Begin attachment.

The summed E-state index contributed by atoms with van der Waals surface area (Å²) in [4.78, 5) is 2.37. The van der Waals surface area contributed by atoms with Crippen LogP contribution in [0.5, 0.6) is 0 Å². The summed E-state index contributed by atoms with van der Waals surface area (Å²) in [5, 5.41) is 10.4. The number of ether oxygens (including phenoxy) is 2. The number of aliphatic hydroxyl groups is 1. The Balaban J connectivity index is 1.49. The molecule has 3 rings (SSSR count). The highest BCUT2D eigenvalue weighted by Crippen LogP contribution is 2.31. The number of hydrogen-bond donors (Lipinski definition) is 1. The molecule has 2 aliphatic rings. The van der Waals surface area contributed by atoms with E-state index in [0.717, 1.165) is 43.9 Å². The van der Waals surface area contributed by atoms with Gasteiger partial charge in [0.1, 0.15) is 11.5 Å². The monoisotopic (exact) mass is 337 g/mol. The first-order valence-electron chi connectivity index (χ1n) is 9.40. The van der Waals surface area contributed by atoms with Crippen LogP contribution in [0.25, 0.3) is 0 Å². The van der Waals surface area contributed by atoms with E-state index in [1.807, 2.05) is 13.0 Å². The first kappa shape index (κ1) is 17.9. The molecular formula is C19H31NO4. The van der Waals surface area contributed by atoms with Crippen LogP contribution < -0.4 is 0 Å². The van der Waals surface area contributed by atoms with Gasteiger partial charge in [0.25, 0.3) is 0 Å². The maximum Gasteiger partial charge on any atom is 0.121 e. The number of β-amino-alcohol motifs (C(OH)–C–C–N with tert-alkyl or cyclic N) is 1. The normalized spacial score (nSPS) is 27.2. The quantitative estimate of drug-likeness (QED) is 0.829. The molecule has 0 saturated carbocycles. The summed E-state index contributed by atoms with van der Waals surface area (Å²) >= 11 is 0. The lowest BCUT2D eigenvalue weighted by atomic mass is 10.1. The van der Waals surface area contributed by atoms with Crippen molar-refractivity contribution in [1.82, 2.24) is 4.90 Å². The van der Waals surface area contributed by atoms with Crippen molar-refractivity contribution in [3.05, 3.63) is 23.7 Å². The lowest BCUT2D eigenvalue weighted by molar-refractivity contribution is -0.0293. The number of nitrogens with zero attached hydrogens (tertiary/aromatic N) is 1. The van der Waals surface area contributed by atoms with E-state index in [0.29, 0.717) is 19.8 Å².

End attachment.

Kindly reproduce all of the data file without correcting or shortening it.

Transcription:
The summed E-state index contributed by atoms with van der Waals surface area (Å²) in [4.78, 5) is 2.37. The van der Waals surface area contributed by atoms with Crippen LogP contribution in [0.5, 0.6) is 0 Å². The summed E-state index contributed by atoms with van der Waals surface area (Å²) in [5, 5.41) is 10.4. The number of ether oxygens (including phenoxy) is 2. The number of aliphatic hydroxyl groups is 1. The Balaban J connectivity index is 1.49. The molecule has 3 rings (SSSR count). The highest BCUT2D eigenvalue weighted by Crippen LogP contribution is 2.31. The number of hydrogen-bond donors (Lipinski definition) is 1. The molecule has 2 aliphatic rings. The van der Waals surface area contributed by atoms with E-state index in [0.717, 1.165) is 43.9 Å². The van der Waals surface area contributed by atoms with Gasteiger partial charge in [0.1, 0.15) is 11.5 Å². The monoisotopic (exact) mass is 337 g/mol. The first-order valence-electron chi connectivity index (χ1n) is 9.40. The van der Waals surface area contributed by atoms with Crippen LogP contribution in [0.25, 0.3) is 0 Å². The van der Waals surface area contributed by atoms with E-state index in [1.807, 2.05) is 13.0 Å². The first kappa shape index (κ1) is 17.9. The molecular formula is C19H31NO4. The van der Waals surface area contributed by atoms with Crippen LogP contribution < -0.4 is 0 Å². The van der Waals surface area contributed by atoms with Gasteiger partial charge in [0.25, 0.3) is 0 Å². The maximum Gasteiger partial charge on any atom is 0.121 e. The number of β-amino-alcohol motifs (C(OH)–C–C–N with tert-alkyl or cyclic N) is 1. The normalized spacial score (nSPS) is 27.2. The quantitative estimate of drug-likeness (QED) is 0.829. The molecule has 0 saturated carbocycles. The summed E-state index contributed by atoms with van der Waals surface area (Å²) >= 11 is 0. The lowest BCUT2D eigenvalue weighted by atomic mass is 10.1. The van der Waals surface area contributed by atoms with Crippen molar-refractivity contribution in [1.82, 2.24) is 4.90 Å². The van der Waals surface area contributed by atoms with Crippen molar-refractivity contribution in [3.05, 3.63) is 23.7 Å². The lowest BCUT2D eigenvalue weighted by molar-refractivity contribution is -0.0293. The number of nitrogens with zero attached hydrogens (tertiary/aromatic N) is 1. The van der Waals surface area contributed by atoms with E-state index in [0.29, 0.717) is 19.8 Å².